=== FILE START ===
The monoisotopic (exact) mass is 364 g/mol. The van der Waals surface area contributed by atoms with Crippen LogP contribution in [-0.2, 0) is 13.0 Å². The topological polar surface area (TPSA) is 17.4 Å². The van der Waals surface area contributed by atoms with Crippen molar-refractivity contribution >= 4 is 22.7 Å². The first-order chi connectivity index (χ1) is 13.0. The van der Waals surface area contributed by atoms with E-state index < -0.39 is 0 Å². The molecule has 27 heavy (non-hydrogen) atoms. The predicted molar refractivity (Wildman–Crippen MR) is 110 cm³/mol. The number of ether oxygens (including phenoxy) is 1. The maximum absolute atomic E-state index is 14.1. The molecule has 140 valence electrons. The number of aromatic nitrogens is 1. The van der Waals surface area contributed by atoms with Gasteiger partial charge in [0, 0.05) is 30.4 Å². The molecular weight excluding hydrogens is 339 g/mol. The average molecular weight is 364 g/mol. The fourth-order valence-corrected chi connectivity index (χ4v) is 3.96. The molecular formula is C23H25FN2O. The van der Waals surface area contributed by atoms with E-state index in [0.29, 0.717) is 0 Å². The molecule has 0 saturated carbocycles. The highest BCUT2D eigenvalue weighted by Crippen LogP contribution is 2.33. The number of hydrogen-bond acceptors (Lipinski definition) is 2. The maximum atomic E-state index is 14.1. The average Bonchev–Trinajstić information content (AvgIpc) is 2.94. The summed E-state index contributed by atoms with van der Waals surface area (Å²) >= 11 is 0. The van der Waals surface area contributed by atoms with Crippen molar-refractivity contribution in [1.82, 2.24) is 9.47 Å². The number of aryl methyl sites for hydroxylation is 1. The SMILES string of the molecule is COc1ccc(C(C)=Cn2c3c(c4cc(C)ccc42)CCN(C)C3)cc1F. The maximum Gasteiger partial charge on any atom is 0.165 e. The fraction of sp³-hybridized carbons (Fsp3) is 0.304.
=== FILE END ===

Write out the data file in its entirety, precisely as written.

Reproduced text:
The monoisotopic (exact) mass is 364 g/mol. The van der Waals surface area contributed by atoms with Crippen LogP contribution in [-0.2, 0) is 13.0 Å². The topological polar surface area (TPSA) is 17.4 Å². The van der Waals surface area contributed by atoms with Crippen molar-refractivity contribution >= 4 is 22.7 Å². The first-order chi connectivity index (χ1) is 13.0. The van der Waals surface area contributed by atoms with E-state index < -0.39 is 0 Å². The molecule has 27 heavy (non-hydrogen) atoms. The predicted molar refractivity (Wildman–Crippen MR) is 110 cm³/mol. The number of ether oxygens (including phenoxy) is 1. The maximum absolute atomic E-state index is 14.1. The molecule has 140 valence electrons. The number of aromatic nitrogens is 1. The van der Waals surface area contributed by atoms with Gasteiger partial charge in [0, 0.05) is 30.4 Å². The molecular weight excluding hydrogens is 339 g/mol. The average molecular weight is 364 g/mol. The fourth-order valence-corrected chi connectivity index (χ4v) is 3.96. The molecular formula is C23H25FN2O. The van der Waals surface area contributed by atoms with E-state index in [0.29, 0.717) is 0 Å². The molecule has 0 saturated carbocycles. The highest BCUT2D eigenvalue weighted by Crippen LogP contribution is 2.33. The number of hydrogen-bond acceptors (Lipinski definition) is 2. The maximum atomic E-state index is 14.1. The average Bonchev–Trinajstić information content (AvgIpc) is 2.94. The summed E-state index contributed by atoms with van der Waals surface area (Å²) >= 11 is 0. The van der Waals surface area contributed by atoms with Crippen molar-refractivity contribution in [1.82, 2.24) is 9.47 Å². The number of aryl methyl sites for hydroxylation is 1. The SMILES string of the molecule is COc1ccc(C(C)=Cn2c3c(c4cc(C)ccc42)CCN(C)C3)cc1F. The maximum Gasteiger partial charge on any atom is 0.165 e. The fraction of sp³-hybridized carbons (Fsp3) is 0.304.